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Tribal Equity Toolkit

The Tribal Equity Toolkit 3.0: Tribal Resolutions and Codes to Support Two Spirit and LGBTQ Justice in Indian Country is the first of its kind—providing sample legal language for adapting tribal resolutions and codes to recognize the rights of all tribal citizens. A third edition of the toolkit was published with the support of a growing coalition of national organizations convened by Western States Center, National Congress of American Indians, and the Center for American Progress.

The Tribal Equity Toolkit 3.0: Tribal Resolutions and Codes to Support Two Spirit and LGBTQ Justice in Indian Country is the first of its kind—providing sample legal language for adapting tribal resolutions and codes to recognize the rights of all tribal citizens. A third edition of the toolkit was published with the support of a growing coalition of national organizations convened by Western States Center, National Congress of American Indians, and the Center for American Progress.


TET3 Cover

 

“This Toolkit provides us with an opportunity to reflect on how we, as Tribal Leaders and Tribal Communities, are either perpetuating policies that are damaging to the fabric of our Nations or enshrine, in policy and Tribal Law, our continued commitments to justice. It gives our communities another set of tools for restoring ourselves.”

— Robert Kentta, Siletz Tribal Member, Cultural Resources Director, Tribal Council Member, and Gitauk-uahi (Two Spirit)

As sovereign nations, tribal governments maintain the power to determine their own governance structures, pass laws, and enforce laws through police departments and tribal courts. Tribal governments provide multiple programs and services, including, but not limited to: social programs, first-responder services, education, workforce development, and energy and land management. They also build and maintain a variety of infrastructure, including roads, bridges, and public buildings.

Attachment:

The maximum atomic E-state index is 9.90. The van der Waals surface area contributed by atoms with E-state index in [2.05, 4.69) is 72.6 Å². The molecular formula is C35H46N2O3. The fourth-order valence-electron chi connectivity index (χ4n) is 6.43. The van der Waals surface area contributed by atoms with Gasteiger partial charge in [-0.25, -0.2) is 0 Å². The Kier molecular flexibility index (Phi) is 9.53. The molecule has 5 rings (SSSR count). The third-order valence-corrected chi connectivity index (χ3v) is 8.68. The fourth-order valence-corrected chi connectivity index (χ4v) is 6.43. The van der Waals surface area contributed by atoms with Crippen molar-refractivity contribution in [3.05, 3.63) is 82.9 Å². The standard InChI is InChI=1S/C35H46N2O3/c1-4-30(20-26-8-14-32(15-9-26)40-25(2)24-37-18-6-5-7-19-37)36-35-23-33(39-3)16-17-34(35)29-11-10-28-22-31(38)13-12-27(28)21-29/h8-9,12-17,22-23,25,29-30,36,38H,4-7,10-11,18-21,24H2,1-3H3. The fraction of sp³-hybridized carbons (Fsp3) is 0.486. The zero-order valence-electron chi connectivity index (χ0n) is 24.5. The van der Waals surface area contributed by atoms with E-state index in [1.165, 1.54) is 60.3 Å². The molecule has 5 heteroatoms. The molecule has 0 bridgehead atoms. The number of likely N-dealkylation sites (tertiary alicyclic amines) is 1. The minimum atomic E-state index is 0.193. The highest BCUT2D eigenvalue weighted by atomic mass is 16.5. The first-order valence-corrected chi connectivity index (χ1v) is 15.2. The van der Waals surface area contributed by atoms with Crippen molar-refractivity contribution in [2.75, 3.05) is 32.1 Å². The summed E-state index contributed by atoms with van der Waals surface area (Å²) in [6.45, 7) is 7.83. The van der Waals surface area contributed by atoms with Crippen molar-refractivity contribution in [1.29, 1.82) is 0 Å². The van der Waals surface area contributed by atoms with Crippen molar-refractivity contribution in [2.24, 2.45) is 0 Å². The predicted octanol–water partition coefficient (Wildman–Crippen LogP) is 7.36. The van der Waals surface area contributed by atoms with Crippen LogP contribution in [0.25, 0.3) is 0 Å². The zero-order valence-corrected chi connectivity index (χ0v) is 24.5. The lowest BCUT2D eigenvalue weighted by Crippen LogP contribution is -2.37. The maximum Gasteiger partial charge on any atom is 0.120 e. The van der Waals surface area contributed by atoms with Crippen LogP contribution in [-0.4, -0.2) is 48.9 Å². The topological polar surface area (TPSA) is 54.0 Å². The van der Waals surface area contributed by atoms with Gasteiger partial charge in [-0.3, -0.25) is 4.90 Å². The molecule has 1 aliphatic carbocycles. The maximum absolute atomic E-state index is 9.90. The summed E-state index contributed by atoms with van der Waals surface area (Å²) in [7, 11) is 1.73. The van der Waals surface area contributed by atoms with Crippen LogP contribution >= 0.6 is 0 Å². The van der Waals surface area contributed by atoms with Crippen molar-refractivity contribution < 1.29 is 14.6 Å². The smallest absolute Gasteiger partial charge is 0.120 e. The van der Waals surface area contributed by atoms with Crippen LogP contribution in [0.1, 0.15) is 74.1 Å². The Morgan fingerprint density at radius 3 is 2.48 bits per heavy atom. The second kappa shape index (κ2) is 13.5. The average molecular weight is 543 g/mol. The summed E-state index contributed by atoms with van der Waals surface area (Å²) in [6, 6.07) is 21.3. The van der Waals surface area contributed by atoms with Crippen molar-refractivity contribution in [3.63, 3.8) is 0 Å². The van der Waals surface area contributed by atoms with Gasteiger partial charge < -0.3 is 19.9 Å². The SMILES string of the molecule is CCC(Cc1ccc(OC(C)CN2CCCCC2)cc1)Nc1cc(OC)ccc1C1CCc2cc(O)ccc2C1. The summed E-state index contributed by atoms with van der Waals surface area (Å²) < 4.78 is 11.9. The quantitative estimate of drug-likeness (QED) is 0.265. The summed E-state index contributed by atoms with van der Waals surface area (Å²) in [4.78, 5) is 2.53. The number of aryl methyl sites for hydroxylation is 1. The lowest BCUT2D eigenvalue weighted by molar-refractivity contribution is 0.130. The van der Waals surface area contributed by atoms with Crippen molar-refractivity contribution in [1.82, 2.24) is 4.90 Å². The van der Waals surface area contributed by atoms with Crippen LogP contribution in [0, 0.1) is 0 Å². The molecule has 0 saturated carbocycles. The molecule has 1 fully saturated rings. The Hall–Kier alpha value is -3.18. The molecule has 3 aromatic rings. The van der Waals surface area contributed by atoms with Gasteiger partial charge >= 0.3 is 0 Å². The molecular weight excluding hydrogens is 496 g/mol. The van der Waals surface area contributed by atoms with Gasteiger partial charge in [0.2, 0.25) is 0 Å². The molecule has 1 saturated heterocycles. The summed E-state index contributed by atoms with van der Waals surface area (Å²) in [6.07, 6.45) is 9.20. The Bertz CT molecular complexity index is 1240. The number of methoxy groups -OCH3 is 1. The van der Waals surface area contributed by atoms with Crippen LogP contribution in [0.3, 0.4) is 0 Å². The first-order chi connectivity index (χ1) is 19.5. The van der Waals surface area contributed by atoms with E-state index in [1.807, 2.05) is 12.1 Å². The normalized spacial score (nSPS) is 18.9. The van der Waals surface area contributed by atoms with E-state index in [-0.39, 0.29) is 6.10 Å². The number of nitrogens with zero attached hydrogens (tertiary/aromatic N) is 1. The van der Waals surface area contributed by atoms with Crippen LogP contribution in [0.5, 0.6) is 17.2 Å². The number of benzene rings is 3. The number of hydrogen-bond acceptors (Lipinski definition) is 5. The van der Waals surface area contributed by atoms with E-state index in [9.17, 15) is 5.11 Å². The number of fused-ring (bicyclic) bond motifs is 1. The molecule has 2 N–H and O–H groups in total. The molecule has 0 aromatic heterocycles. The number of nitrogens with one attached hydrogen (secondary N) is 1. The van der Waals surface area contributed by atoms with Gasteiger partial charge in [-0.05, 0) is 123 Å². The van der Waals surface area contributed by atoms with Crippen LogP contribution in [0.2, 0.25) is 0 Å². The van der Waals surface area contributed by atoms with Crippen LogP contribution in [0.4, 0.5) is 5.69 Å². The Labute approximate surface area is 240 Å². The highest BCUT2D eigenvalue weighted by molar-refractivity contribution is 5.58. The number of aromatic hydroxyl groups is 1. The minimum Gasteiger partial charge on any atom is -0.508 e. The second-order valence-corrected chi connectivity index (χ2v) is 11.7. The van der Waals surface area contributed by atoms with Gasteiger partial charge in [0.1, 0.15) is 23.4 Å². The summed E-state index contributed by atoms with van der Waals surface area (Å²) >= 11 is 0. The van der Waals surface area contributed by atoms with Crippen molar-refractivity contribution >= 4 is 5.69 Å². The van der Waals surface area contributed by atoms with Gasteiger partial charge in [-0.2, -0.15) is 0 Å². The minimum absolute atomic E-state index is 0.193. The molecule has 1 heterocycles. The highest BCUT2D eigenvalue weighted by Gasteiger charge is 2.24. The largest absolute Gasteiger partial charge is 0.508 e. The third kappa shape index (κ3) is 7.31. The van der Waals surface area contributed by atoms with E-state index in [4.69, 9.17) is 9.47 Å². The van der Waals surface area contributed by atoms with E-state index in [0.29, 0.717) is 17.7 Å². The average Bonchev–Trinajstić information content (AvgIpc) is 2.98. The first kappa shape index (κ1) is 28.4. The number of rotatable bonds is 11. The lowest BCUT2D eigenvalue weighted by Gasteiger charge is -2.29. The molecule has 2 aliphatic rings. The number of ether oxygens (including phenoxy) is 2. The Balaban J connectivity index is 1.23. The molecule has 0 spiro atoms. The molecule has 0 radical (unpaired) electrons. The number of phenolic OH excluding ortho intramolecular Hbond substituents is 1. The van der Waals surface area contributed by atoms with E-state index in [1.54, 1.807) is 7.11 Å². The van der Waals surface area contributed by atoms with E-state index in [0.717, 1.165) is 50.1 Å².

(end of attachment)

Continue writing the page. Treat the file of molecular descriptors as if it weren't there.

Historically, many Indian tribal governing documents (like tribal constitutions), are patterned after the U.S. constitution. This means that the underlying assumptions of who is being served, who is a citizen, and other normative assumptions undergird many tribal governance documents.  These founding documents—like the U.S. Constitution—often assume that citizens are genderless (therefore men) and have no sexual orientation (therefore are straight), leaving those that do not fit the assumed normative criteria unrecognized and unprotected by law.  

 

Related content:

Our Families LGBT/Two Spirit Native American Stories, Basic Rights Oregon: https://www.youtube.com/watch?v=geFgT-X7Ajc

Supporting Two Spirit/Native American LGBT People:
https://www.americanprogress.org/issues/lgbt/news/2016/10/17/144818/supporting-two-spiritnative-american-lgbt-people-2/

 

We would like to acknowledge the following partners that have made this work possible:

 

Western States Center, Center for American Progress, National Congress of American Indians, Center for Native American Youth at The Aspen Institute, National Center for Transgender Equality, National LGBTQ Taskforce, National Center for Lesbian Rights, Movement Advancement Project, Transgender Law Center, Family Equality Council, GLSEN (Gay, Lesbian, & Straight Education Network), Human Rights Campaign, PFLAG National, PFLAG Phoenix Native American Chapter, SAGE (Services and Advocacy for GLBT Elders), Native American Program of Legal Aid Services of Oregon, Basic Rights Oregon and Lewis & Clark College.

 
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